Ourcommittee had several opportunities in the 106th Congress to addressthe administration’s efforts at regulating the workplace.
First came telecommuting
Forexample, the Occupational Safety and Health Administration (OSHA) made aterrible mistake when it announced in Nov. 1999 that companies are accountablefor federal safety and health violations that occur when employees work at home.OSHA’s advisory letter was an Industrial Age approach to handling the modernInformation Age workforce.
Today,almost 19.6 million people work at home, according to the International TeleworkAssociation and Council. The benefits of “telecommuting” are clear. Employees get flexible work schedules to balance all their obligations;city highways are less congested during rush hour; and the environment benefitsbecause less people pollute the air with their cars. Companies benefit fromimproved employee retention and recruitment and a less hassled and moreproductive workforce.
Eventhough Labor Secretary Alexis Herman withdrew the advisory letter just a dayafter the Post published its story -- and OSHA announced it would try toformulate a new policy -- questions remained about OSHA’s role in enforcingfederal regulations in the new age of telecommuting. There remain two majorconcerns.
First,many business owners oppose being required to inspect workers’ homes forsafety and health violations, which leads to issues like invasion of privacy andcost considerations. In addition, many telecommuting employees fear that OSHAcould force them to change everything in their houses from the type of furniturethey own to where their children can play during the “work day.”
SecretaryHerman and OSHA have called for a national discussion on issues surroundingtelecommuting, and our committee met that call with a congressional hearing andoversight. However, a national discussion can only go so far if the threat ofregulation still exists. OSHA must clearly state that it will not imposeregulations on home work sites while Congress works with OSHA and the LaborDepartment to formulate an acceptable policy.
CongressionalRepublicans were successful in 2000 in passing legislation to protect employeestock options for non-managerial and non-professional employees. The LaborDepartment issued an advisory letter early in the year stating that companiesgranting stock options must include the value of the options in hourlyworkers’ base pay.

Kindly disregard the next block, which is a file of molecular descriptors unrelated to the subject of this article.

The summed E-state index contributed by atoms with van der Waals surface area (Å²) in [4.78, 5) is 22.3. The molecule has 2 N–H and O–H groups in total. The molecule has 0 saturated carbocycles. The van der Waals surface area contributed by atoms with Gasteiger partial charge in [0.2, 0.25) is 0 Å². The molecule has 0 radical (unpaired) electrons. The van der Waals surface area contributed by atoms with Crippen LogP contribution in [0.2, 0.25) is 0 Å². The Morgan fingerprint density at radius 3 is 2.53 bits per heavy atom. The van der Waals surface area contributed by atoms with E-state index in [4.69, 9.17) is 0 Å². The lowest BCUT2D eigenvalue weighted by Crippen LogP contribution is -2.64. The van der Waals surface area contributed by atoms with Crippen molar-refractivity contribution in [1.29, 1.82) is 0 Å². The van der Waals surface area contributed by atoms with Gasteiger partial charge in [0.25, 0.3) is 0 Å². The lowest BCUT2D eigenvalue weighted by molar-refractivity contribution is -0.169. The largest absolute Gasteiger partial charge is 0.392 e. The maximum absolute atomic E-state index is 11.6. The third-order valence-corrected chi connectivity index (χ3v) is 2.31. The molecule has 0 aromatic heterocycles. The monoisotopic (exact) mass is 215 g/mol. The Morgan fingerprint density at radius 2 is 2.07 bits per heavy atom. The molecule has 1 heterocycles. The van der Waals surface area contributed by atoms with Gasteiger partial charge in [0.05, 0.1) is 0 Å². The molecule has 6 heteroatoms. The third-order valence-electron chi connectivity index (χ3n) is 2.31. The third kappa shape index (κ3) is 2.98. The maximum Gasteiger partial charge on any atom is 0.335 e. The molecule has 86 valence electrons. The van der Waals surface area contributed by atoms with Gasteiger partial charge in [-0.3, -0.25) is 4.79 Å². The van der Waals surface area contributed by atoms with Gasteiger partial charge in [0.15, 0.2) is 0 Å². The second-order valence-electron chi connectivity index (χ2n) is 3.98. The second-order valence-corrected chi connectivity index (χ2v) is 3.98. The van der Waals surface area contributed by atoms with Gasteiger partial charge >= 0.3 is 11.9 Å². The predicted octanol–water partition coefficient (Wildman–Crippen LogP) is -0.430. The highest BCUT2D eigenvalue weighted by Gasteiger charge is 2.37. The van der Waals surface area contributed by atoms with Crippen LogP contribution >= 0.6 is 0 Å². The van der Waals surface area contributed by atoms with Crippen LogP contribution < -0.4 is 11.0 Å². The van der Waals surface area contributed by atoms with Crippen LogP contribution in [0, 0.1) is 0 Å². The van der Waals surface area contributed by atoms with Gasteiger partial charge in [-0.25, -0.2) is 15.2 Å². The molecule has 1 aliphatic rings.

Companiesoffer stock options as a way to reward the productivity of rank-and-fileemployees and provide them with an incentive to work harder. The department’s attempt to make stock options a part of employees’base pay changes the compensation due to them under the Fair Labor Standards Actand creates an administrative nightmare of increased cost, paperwork, andliability.
Therewere several questions about how the Labor Department arrived at this decision,and it was difficult to understand why the department would not want toencourage employers to share their prosperity with rank-and-file workers. ManyRepublicans, however, understood the importance of stock options and worked tocraft and pass legislation to protect them. I am pleased that a bill to do justthat, authored by committee member Rep. Cass Ballenger (R-NC), was signed byPresident Clinton in May (P.L. 106-202).
Afederal ergonomics standard was another issue of concern for our committee andan issue that will demand the attention of the Bush-Cheney Administration andthe 107th Congress. Despiteour best efforts to delay a final standard until more study on the issue couldbe done, the Clinton-Gore Administration issued the rule on Nov. 14. I believe the rule is based on shaky science and would cost companiesbillions of dollars in new mandates.
Becauseof this uncertainty, Congress appropriated almost $1 million in 1998 for anunbiased study on ergonomics by the National Academy of Sciences (NAS). InAugust 1999, the House voted to delay the implementation of OSHA’s ergonomicsrule until the NAS study was completed. I led these efforts because of the vastmedical uncertainty about exactly what causes repetitive stress injuries andbecause of my concern that before finalizing regulations, we should see theresults of the already-paid-for comprehensive NAS study. The study will befinished early next year.
Meanwhile,the cost of implementing the regulation could be staggering. OSHA’s own estimate places the cost to employers at $3.5 billion ayear, but many believe the agency has underestimated the costs. The NationalEconomic Research Associates found that actual costs for the trucking industryalone would be more than $6 billion a year. Wholesaler and foodservicedistributors could be hit with costs of up to $26 billion in the first year ofenforcing an ergonomics rule and $6 billion annually thereafter, according toFood Distributors International.
WhileI believe that worker safety and productivity should be a top priority, theBush-Cheney Administration and the next Congress must pledge to work together tobalance safety issues with sound science and common sense, as well as reflect onthe criticisms of the regulatory frenzy of the past eight years.